On our last day of three day weekend getaway, we decided to hit Rifle Falls on the way back from Meeker, CO.
We got out of the Green Cabin by 11AM, leaving a check on the counter for the manager (who we never even saw our entire stay). We ate leftover food from the Meeker Mexican Restaurant for breakfast, not wanting to take the time to stop along the way to Rifle Falls.
I started us off driving, and we made our way south to Rifle, and then took the turn-off to Rifle Falls prior to reaching the town. We were gearing ourselves up for another big hiking day, considering we did about 10 miles the day before.
The drive there was gorgeous on a winding country road – we passed the golf course on the way too, which looked like another neat little mountain course to try playing (reminiscent of the Evergreen course). We also went by this awesome lake.
We reached the Rifle Falls State Park entrance in about an hour, only to discover that the parking lot was full. The Park Ranger was super nice and helpful though, and told us to drive North for about 1.5 miles and we would reach a secondary hiking trail that actually started at the top of Rifle Falls and included the caves. She said to look for the Riparian sign and the old chimney, and if we hit the fish hatchery, we’ve gone too far. This was a blessing disguise – we actually wanted a longer hike (the hike to Rifle Falls from the main entrance was only .25 miles), and we didn’t have to pay the parking fee.
We began our hike thinking we knew what we were doing. We immediately found the start of the Rifle Falls and stopped to take a look.
There were also some small rapids on the running stream that we explored.
The start of this hike, though, wasn’t on the map the Park Ranger gave us and after reaching several forks in the trail, and always sticking to the right near the creek and the road, we started second guessing our course. The trail markers were painfully unclear, just indicating that we were on a trail (left and right arrows) and not actually telling us where we were or what the name of the trail was.
The best part was a map that finally appeared around mile marker 1 that had a legend with a “You are here” dot, but the dot was missing from the map.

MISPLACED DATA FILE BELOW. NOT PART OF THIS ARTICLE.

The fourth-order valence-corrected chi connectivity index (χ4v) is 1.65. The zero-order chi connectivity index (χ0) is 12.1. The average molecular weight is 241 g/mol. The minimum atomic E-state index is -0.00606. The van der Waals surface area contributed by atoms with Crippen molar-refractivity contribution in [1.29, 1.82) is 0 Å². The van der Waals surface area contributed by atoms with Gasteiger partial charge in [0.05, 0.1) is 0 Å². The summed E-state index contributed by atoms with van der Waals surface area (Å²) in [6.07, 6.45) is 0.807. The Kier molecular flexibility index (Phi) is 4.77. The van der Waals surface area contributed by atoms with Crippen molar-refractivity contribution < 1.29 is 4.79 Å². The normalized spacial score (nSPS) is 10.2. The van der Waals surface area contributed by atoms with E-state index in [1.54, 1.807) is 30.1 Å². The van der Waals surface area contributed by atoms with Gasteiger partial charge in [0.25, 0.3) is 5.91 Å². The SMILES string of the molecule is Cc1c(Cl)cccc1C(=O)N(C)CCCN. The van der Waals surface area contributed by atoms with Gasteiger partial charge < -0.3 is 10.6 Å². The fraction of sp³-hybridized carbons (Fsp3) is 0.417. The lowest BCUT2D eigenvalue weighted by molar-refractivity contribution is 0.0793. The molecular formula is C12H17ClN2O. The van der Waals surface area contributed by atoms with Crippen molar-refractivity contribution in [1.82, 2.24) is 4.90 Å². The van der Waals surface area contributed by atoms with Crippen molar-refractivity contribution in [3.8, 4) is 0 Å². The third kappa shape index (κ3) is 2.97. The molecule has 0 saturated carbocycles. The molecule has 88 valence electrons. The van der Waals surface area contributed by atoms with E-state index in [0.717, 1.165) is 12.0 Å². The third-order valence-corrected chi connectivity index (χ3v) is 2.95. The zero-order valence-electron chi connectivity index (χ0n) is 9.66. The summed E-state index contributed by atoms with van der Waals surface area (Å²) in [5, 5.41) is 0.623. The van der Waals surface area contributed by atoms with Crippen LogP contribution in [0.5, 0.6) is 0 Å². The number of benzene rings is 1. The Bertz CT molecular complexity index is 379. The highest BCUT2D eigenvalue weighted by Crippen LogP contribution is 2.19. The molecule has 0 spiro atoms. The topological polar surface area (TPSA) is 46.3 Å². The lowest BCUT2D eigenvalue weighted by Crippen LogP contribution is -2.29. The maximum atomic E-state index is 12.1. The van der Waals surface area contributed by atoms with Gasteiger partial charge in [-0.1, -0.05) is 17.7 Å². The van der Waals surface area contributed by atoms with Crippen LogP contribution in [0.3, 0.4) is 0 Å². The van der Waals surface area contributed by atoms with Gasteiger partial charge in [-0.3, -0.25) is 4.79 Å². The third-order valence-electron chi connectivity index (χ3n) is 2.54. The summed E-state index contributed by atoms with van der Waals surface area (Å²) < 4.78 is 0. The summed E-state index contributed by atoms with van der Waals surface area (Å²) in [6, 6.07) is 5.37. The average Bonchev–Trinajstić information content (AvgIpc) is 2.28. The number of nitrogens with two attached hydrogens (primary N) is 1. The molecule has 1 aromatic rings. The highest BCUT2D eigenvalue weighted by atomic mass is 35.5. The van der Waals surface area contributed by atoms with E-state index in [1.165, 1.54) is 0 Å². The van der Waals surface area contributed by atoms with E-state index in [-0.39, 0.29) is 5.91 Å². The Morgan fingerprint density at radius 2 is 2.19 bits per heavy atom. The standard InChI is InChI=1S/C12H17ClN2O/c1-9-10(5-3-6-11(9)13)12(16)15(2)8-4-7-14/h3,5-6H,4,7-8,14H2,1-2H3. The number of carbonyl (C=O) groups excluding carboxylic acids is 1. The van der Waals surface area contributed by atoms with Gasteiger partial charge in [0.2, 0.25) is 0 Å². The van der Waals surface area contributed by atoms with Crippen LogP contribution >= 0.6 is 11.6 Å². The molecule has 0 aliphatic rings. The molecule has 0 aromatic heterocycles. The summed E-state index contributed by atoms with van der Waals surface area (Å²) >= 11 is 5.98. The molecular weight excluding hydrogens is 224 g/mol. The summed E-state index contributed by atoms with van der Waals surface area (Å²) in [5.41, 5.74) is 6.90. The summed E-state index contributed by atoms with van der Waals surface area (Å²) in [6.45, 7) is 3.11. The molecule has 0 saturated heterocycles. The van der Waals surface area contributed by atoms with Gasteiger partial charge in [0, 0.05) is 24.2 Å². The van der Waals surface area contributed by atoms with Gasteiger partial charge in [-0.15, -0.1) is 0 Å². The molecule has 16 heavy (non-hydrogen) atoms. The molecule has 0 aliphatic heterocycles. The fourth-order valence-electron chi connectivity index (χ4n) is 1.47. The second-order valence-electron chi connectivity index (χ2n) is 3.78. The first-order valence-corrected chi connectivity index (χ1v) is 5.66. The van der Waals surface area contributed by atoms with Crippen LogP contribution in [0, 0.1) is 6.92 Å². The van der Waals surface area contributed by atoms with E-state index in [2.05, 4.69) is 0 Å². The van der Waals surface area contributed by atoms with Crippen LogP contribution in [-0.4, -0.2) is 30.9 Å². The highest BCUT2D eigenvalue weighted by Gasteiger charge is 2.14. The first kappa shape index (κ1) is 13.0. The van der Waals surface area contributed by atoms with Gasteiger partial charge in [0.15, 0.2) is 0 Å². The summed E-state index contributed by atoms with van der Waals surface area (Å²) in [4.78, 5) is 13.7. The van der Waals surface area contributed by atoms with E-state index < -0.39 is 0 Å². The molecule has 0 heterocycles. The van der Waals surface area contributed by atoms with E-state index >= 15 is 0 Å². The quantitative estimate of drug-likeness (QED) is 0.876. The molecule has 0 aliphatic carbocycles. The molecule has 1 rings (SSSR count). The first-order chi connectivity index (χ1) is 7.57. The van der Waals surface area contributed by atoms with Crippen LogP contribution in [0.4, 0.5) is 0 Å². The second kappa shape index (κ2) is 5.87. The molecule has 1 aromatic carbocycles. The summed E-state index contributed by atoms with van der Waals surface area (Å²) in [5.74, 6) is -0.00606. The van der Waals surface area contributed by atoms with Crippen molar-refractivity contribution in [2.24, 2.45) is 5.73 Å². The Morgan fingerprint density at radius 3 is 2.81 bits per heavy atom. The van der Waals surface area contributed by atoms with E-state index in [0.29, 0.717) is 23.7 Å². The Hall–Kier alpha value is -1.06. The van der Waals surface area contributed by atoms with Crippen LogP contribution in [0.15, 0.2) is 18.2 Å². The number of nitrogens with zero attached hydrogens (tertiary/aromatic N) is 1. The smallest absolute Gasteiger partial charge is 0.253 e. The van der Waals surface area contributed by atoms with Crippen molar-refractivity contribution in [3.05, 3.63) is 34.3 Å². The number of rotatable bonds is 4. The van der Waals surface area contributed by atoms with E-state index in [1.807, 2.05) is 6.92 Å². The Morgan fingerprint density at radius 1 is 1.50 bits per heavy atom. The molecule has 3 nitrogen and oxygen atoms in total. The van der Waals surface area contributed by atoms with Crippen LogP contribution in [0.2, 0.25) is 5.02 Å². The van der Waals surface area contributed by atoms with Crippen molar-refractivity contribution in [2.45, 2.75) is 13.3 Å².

We kept the faith, despite questioning our direction finding based off our experience looking for Little Trappers the previous day. Eventually our patience was rewarded with an actual marker letting us know we were on the Bobcat trail, which we were finally able to locate on our map. We were very close to the falls at that point, and right at the caves.
We did a little spelunking and then finally made it to the base of the Rifle Falls.
We talked to one of the Park workers about directions and he told us we could get to the top of the falls by taking the steps up on the left, or retracing our steps and taking the other fork at the Bobcat trail. We opted for the stairs, which we took after checking out behind the falls and getting some cool mist on our overheated selves.
After playing around at the top of Rifle Falls, we headed back on the other path towards the Bobcat trail, and then retraced our steps on the now left-most (near the road) route to the car.
We were on high alert for snakes because we saw about 3 on the hike down to Rifle Falls, hiding in the tall grass and slithering across our hiking path at our feet – but only spotted one on our return trip.
Back at the car, we planned our next move – Rifle, and lunch. After about 30 minutes, we reached the old town, parked and promptly asked a local where the best place to eat was. He said the Thai restaurant, so that’s what we did! It was pretty good considering, and a welcomed change of pace from Mexican in Meeker.
We were on the road again towards Hanging Lake in Glenwood Springs around 3PM.
Just as we approached the Hanging Lake exit, we were temporarily discouraged by the sign that said the parking lot was full. We decided to ignore it and look anyways, and we’re glad we did – there were plenty of spaces that late in the day, and nobody had bothered to update the sign 🙁
We asked a few very in-shape looking folks about the difficulty of the climb, and they said it was a steep incline uphill for about a mile and it should take 90 minutes to climb up. We prepared ourselves and ventured onto the trail, and a train passed us on the way.
We made it up in a record 40 minutes, and were well rewarded at the top.
There were some really cool algae formations in the lake, and lots of fish!
Then we explored further up to the top of the Hanging Lake, where there was another waterfall. We were temporarily stymied at the top by a large group of Indians that had no courtesy for us trying to take pictures of the waterfall without them in it. This shot took 30 minutes to get right.
Back at the Hanging Lake area, we got this great shot of the mountains with the sun casting some neat colors on them.
At the bottom, we hopped in the car, and started on our journey home. Here were our last views of the park.
The drive was pleasant and our timing was perfect – completely avoiding all traffic on I70, which for a Sunday is saying a lot. We passed through Vail and Breckenridge again just at dusk and it was just beautiful.
The only negative portion of the drive was a big accident that just happened, throwing the driver from the car. When we passed, cars were slamming on their brakes, nearly causing secondary pile-ups. One of the people in the accident was on the side of the road, presumably dead – or at least in horrible shape. Lots of blood. We called 911 just in case, but luckily others before us had as well. We saw ambulances coming the other way on I70 West on our way out. This was sobering.
We reached back to Denver downtown around 9PM, I dropped Dave off and was home by 915PM.
It was a perfect trip.